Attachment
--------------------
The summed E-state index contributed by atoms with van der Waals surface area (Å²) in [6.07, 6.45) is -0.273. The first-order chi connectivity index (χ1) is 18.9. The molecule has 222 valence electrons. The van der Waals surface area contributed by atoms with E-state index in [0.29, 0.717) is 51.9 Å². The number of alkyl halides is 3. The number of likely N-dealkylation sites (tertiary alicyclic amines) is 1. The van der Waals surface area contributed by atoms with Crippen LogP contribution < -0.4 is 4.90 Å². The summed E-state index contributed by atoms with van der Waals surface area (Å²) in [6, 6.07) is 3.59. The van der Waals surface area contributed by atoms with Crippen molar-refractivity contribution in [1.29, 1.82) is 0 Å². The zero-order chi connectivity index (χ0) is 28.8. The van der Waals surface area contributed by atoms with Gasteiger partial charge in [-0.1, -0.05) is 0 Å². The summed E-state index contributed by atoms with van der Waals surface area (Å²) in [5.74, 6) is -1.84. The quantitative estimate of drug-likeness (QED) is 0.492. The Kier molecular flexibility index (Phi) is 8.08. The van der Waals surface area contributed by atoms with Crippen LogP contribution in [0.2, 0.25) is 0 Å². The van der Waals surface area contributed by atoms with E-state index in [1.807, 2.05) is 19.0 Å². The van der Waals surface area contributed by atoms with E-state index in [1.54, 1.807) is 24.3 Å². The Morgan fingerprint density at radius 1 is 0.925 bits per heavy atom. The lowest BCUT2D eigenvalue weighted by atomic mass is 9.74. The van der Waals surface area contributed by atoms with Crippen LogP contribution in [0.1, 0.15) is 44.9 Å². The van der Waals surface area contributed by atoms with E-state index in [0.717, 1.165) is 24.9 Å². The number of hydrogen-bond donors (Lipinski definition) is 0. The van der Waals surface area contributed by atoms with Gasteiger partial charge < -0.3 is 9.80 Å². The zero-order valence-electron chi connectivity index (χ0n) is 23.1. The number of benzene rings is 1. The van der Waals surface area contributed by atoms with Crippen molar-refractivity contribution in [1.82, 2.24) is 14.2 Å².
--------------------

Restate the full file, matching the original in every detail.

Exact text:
The summed E-state index contributed by atoms with van der Waals surface area (Å²) in [6.07, 6.45) is -0.273. The first-order chi connectivity index (χ1) is 18.9. The molecule has 222 valence electrons. The van der Waals surface area contributed by atoms with E-state index in [0.29, 0.717) is 51.9 Å². The number of alkyl halides is 3. The number of likely N-dealkylation sites (tertiary alicyclic amines) is 1. The van der Waals surface area contributed by atoms with Crippen LogP contribution < -0.4 is 4.90 Å². The summed E-state index contributed by atoms with van der Waals surface area (Å²) in [6, 6.07) is 3.59. The van der Waals surface area contributed by atoms with Crippen molar-refractivity contribution in [1.29, 1.82) is 0 Å². The zero-order chi connectivity index (χ0) is 28.8. The van der Waals surface area contributed by atoms with Gasteiger partial charge in [-0.1, -0.05) is 0 Å². The summed E-state index contributed by atoms with van der Waals surface area (Å²) in [5.74, 6) is -1.84. The quantitative estimate of drug-likeness (QED) is 0.492. The Kier molecular flexibility index (Phi) is 8.08. The van der Waals surface area contributed by atoms with Crippen LogP contribution in [0.2, 0.25) is 0 Å². The van der Waals surface area contributed by atoms with E-state index in [1.807, 2.05) is 19.0 Å². The van der Waals surface area contributed by atoms with E-state index in [1.54, 1.807) is 24.3 Å². The Morgan fingerprint density at radius 1 is 0.925 bits per heavy atom. The lowest BCUT2D eigenvalue weighted by atomic mass is 9.74. The van der Waals surface area contributed by atoms with Crippen LogP contribution in [0.1, 0.15) is 44.9 Å². The van der Waals surface area contributed by atoms with E-state index in [0.717, 1.165) is 24.9 Å². The number of hydrogen-bond donors (Lipinski definition) is 0. The van der Waals surface area contributed by atoms with Gasteiger partial charge < -0.3 is 9.80 Å². The zero-order valence-electron chi connectivity index (χ0n) is 23.1. The number of benzene rings is 1. The van der Waals surface area contributed by atoms with Crippen molar-refractivity contribution in [1.82, 2.24) is 14.2 Å².